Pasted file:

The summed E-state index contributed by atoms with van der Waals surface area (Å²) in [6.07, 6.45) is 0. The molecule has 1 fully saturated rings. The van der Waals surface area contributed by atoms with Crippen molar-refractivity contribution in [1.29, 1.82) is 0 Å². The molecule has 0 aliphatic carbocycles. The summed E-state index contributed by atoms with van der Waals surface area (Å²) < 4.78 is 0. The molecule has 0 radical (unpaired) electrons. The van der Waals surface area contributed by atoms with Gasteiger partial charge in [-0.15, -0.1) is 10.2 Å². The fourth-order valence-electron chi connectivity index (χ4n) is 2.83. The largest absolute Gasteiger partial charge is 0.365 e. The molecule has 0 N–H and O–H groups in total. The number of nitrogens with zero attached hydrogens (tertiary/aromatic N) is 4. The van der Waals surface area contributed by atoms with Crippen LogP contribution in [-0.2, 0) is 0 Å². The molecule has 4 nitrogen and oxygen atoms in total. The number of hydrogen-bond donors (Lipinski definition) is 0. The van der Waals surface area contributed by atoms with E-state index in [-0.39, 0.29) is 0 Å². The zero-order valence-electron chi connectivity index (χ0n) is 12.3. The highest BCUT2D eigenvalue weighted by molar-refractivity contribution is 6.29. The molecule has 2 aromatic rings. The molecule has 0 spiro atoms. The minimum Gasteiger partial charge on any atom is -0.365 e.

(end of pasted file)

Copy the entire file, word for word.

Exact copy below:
The summed E-state index contributed by atoms with van der Waals surface area (Å²) in [6.07, 6.45) is 0. The molecule has 1 fully saturated rings. The van der Waals surface area contributed by atoms with Crippen molar-refractivity contribution in [1.29, 1.82) is 0 Å². The molecule has 0 aliphatic carbocycles. The summed E-state index contributed by atoms with van der Waals surface area (Å²) < 4.78 is 0. The molecule has 0 radical (unpaired) electrons. The van der Waals surface area contributed by atoms with Gasteiger partial charge in [-0.15, -0.1) is 10.2 Å². The fourth-order valence-electron chi connectivity index (χ4n) is 2.83. The largest absolute Gasteiger partial charge is 0.365 e. The molecule has 0 N–H and O–H groups in total. The number of nitrogens with zero attached hydrogens (tertiary/aromatic N) is 4. The van der Waals surface area contributed by atoms with Crippen LogP contribution in [-0.2, 0) is 0 Å². The molecule has 4 nitrogen and oxygen atoms in total. The number of hydrogen-bond donors (Lipinski definition) is 0. The van der Waals surface area contributed by atoms with E-state index in [-0.39, 0.29) is 0 Å². The zero-order valence-electron chi connectivity index (χ0n) is 12.3. The highest BCUT2D eigenvalue weighted by molar-refractivity contribution is 6.29. The molecule has 2 aromatic rings. The molecule has 0 spiro atoms. The minimum Gasteiger partial charge on any atom is -0.365 e.